Relevance and Intelligibility
Modern Christian champions of relevance mean many things by the term. One use is the concept of intelligibility. When calling for the church to be relevant to this generation, they mean that its message must be understandable, clear, and intelligible.
Thus far, no objection. No command exists to make the Gospel obscure or arcane. If the Christian message is to be applied to anyone’s life, it’s necessary that it be intelligible.
But it’s at this point, as Christians think about not only communicating accurately but successfully, that many a Christian takes his eye off the ball, and the meaning of relevant shifts from intelligible to plausible.
Intelligibility and plausibility are related, but quite distinct. When something is intelligible, it can be understood by the average, rational human. When a matter is intelligible, nothing is incoherent, garbled, or indecipherable to an average intelligence. Plausibility refers to how likely something is to be true. It describes something qualitative: how believable something seems to a person. Why something is plausible to a given mind has to do with many things, not all of which are related to its intelligibility: the presuppositions or worldview in place, the inclination of the heart, and the often unrecognized motives and desires. We find something plausible both because of what we think could be true, and because of what we desire would be true (or untrue, as the case may be).
When churches do not make this distinction, they can make critical errors in evangelism, missions, and discipleship. Making the Christian message intelligible is a question of good communication. Making the Christian message plausible to an unbeliever is a question of moral persuasion. The Christian message is relevant, so therefore it ought to be made intelligible. But its relevance does not always mean it will be plausible.
Christians should seek to persuade. Paul certainly did. At the same time, Paul made it clear that certain forms of persuasion were morally unacceptable.
But we have renounced the hidden things of shame, not walking in craftiness nor handling the word of God deceitfully, but by manifestation of the truth commending ourselves to every man’s conscience in the sight of God. (2 Cor. 4:2)
For we are not, as so many, peddling the word of God; but as of sincerity, but as from God, we speak in the sight of God in Christ. (2 Cor. 2:17)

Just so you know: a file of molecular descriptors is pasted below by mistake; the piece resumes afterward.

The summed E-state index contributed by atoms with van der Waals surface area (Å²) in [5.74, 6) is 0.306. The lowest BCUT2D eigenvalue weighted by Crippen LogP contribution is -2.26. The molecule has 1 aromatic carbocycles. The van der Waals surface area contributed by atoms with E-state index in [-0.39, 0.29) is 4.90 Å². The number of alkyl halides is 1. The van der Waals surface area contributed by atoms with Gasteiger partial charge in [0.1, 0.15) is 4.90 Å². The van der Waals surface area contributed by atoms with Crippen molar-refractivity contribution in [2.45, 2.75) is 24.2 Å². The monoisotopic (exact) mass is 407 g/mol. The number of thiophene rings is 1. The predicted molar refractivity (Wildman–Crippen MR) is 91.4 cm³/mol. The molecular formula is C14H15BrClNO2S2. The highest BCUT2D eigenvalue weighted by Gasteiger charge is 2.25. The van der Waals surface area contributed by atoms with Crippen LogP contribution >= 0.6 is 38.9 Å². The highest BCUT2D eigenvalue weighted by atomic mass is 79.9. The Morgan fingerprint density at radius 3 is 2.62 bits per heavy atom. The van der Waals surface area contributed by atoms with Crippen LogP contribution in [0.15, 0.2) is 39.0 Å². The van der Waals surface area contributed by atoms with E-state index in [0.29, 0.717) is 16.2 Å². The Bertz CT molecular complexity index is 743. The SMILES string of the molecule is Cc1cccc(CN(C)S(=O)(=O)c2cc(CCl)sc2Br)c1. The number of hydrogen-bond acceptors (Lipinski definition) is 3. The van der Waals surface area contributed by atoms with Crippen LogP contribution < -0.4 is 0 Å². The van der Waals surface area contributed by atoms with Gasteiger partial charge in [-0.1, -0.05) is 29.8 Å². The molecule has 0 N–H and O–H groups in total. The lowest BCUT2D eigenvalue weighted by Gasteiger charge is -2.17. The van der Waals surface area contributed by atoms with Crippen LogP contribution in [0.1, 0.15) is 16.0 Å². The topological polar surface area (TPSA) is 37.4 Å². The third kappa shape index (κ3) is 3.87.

“Craftiness” “deceit”, and peddling, all speak of methods of persuasion that are manipulative, deceptive, or subversive to the Gospel.
Manipulative techniques get one to decide in favor of the message through the introduction of other motives: fear, guilt, carnal lusts, are the bait. Manipulative altar calls, appeals to self-preservation, or desires for wealth and comfort may be persuasive, but they fail as Christian forms of communication.
Similar to manipulation is deception. The idea that the Gospel message can be hidden, or smuggled in, while masquerading as another message is deceptive. Clothing the Gospel in popular entertainments, games, amusements, and other pleasures, so as to insinuate its message, is deceit. Paul refused to persuade through deception, and insisted on being open with his motives for preaching the Gospel.
Finally, if the message is subversive, it undermines the meaning of the Gospel while simultaneously claiming to promote it. By appealing to sinful desires, endorsing worldly attitudes, or encouraging what the Gospel saves us from, such a presentation subverts the entire message of the Gospel.
When some Christians say the Gospel must be relevant, they mean using “staged wrestling matches, pie-fights, special-effects systems that can produce smoke, fire, sparks, and laser lights in the auditorium, punk-rockers, ventriloquists’ dummies, dancers, weight-lifters, professional wrestlers, knife-throwers, body-builders, comedians, clowns, jugglers, rapmasters, show-business celebrities, reduced length of sermons, restaurants, ballrooms, roller-skating rinks, and more.” (MacArthur, Ashamed of the Gospel)
None of this will make the Gospel relevant. In a twisted way, it will make the Gospel seem more plausible to those for whom it is foolishness. But the irony is, by trying to make the Gospel plausible to those for whom it is foolishness, the church must use, yes, you guessed it – foolishness. Which in turn, makes the users of foolishness…fools. Paul chose to be a fool in the world’s eyes, by preaching the wisdom of God, than a fool in God’s eyes for preaching the wisdom of this world.
About David de Bruyn
David de Bruyn pastors New Covenant Baptist Church in Johannesburg, South Africa. He is a graduate of Central Baptist Theological Seminary in Minnesota and the University of South Africa (D.Th.). Since 1999, he has presented a weekly radio program that is heard throughout much of central South Africa. He also blogs at Churches Without Chests.